Psoriasis is a chronic inflammatory skin condition. It occurs when our skin replicates more quickly than it normally should causing our skin cells to build up on itself and create the typical plaque that you see. The inflammation causes redness, itchiness and sometimes pain. It can affect any part of the body from the scalp to the feet. It can even cause noticeable changes to the outward appearance of your finger or toe nails. No one knows for sure what causes Psoriasis, but it is believed to have a genetic connection in most cases. Some possible triggers for psoriasis that may cause flare ups could include stress, trauma to the skin (cuts, scrapes or bruises), infections, some medications, diet (alcohol consumption) and environmental factors (change in weather, cold weather).
Patients with psoriasis can also experience joint involvement. we call this Psoriatic Arthritis. You can have arthritis symptoms which can include painful stiff joints usually worse in the morning that get better throughout the day. Any joint can be affected, but I see it most often in the hands and feet. There can be swelling in the fingers and toes that can limit your daily activities. If you suffer from psoriatic arthritis symptoms you should not delay treatment. Delaying treatment can cause long term permanent joint damage. Early treatment is key in reducing the pain and inflammation of psoriatic arthritis and preventing long term joint damage.
Treatment of psoriasis often requires the use of prescribed topical medications and oral anti-histamines to help manage the itching. Topical steroid medications are a great first line in quickly managing the flare up, but are not something that should be used long term. Their are some steroid-free topical medicines that are sometimes good choices for certain patients. These products are creams and ointments that are Vitamin D based and can offer some benefit for long term management.
Tradtional therapies include light therapy – using ultraviolet light to our advantage to help treat and maintain psoriasis. This is a good treatment but is sometimes a burden for patients because of the frequency needed to see results. Patients will need to do light therapy at least three times per week, if not more, to see results. Light therapy can also be combined with an oral medication called Oxsoralen which produces better results than standard light therapy alone. But, this medication also has it’s own limitations and restrictions and makes light therapy somewhat more challenging. One major side effect and concern for any patient undergoing light therapy treatment is the cumulative exposure of UV rays and the increased risk of skin cancer as the patient ages. It can also affect the eyes and special glasses need to be worn to protect against the UV rays damaging the eyes and causing cataracts.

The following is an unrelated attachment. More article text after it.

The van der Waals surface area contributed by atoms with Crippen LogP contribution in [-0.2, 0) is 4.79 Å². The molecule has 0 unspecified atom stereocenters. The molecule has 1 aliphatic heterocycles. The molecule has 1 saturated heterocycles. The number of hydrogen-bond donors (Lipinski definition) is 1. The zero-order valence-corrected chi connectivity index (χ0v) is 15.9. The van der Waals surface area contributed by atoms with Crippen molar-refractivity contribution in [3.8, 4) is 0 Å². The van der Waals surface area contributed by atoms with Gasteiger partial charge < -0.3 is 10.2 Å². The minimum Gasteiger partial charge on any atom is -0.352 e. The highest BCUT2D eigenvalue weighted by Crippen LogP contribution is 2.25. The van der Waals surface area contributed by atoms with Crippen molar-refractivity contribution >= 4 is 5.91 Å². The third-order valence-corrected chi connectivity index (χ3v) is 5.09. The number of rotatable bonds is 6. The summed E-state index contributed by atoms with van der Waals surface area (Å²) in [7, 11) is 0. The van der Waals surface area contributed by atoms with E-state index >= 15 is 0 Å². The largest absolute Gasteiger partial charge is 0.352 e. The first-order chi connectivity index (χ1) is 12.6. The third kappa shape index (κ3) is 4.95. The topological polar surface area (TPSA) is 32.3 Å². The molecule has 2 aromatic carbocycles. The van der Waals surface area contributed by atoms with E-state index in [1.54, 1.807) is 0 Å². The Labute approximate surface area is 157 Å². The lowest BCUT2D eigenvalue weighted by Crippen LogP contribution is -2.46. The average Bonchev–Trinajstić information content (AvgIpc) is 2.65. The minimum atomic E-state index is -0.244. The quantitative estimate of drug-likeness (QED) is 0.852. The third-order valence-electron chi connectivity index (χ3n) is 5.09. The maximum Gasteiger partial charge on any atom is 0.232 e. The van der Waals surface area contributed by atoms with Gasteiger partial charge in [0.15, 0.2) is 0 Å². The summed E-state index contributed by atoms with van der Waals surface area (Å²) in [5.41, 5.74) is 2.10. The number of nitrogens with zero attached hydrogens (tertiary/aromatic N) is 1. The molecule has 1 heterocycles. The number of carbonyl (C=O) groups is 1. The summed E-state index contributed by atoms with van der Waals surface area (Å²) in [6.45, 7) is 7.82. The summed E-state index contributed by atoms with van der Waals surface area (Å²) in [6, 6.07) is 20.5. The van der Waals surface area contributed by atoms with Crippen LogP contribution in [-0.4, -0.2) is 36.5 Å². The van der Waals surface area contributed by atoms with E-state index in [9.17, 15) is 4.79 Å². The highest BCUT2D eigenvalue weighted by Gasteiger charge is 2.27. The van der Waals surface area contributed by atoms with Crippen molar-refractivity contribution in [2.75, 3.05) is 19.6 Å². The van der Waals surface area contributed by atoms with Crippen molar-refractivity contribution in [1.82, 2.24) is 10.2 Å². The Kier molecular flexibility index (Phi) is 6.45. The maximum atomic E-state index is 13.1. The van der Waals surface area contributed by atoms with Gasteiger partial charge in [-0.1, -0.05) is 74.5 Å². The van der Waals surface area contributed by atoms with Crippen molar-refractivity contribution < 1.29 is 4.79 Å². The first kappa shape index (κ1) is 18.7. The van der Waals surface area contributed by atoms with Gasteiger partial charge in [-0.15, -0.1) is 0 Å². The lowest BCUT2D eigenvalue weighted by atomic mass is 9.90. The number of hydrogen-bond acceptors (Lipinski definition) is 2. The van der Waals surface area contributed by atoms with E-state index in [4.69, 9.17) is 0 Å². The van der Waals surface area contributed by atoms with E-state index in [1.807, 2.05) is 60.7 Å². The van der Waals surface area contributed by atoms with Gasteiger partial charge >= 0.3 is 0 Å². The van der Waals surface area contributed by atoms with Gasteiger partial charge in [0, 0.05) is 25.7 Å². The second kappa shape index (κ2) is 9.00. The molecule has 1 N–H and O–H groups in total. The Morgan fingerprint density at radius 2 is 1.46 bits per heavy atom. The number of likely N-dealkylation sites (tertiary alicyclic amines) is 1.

An older, but proven, oral medication is Acitretin (Soriatane). For a long time this medication changed the way psoriasis was treated. It helped and continues to help many people today. Their are some unique side effects to this drug, but when managed properly it can be a very effective tool in the fight against psoriasis.
In the last ten to twenty years some newer and more effective treatments have been developed that offer us a whole new way to approach treating patients with psoriasis and psoriatic arthritis. Many of these medications are in a class of drugs called “biologics” – injectable medications that target the pathway which causes the increase skin replication I spoke about earlier. There are many prescribed medications in this category – and newer ones are being approved all the time. Some examples of these types of medications are Enbrel, Humira, Stelara, Tremfya, Cosentyx and Taltz. Not only do these medications work well for the skin, they also can have a profound impact on the joints for the arthritis component. These help protect the joints from further inflammation and breakdown and limit the damage that can be caused. They have also been shown to improve the appearance of the nails when affected by psoriasis changes. Although these medications work very well, they do not come without certain side effects. They can increase your risk of developing certain infections, or re-activate some older infections. They should not be taken if you have a history of a certain type of heart disease, or a history of Multiple Sclerosis or similar neurological disease. They can also increase your risk of developing a certain form of cancer. However, despite the potential side effects I discussed, these medications work very well for the right patient with the proper monitoring. Even though I grouped all of these injectable medications together, there are some distinct differences among them that set them apart. During our visit I will explain all the differences in how they are administered, the unique side effects of each one and tell you what medication(s) I think would be best for you and your type of psoriasis.
One other newer medication that was not mentioned already is a novel oral medication called Otezla. Otezla also works in our body to target the pathway involved in the over replication of our skin, but it does it differently than the injectable drugs. This medication has a different set of side effects that you have to be aware of. This medication can cause diarrhea for many patients when they first begin taking it. This usually goes away after taking it for a while, but it sometimes can last a few months until it does. It can also worsen depression and you should not take it if you suffer from depression. If this medication would be appropriate for you I will happily explain everything you need to know during our encounter together.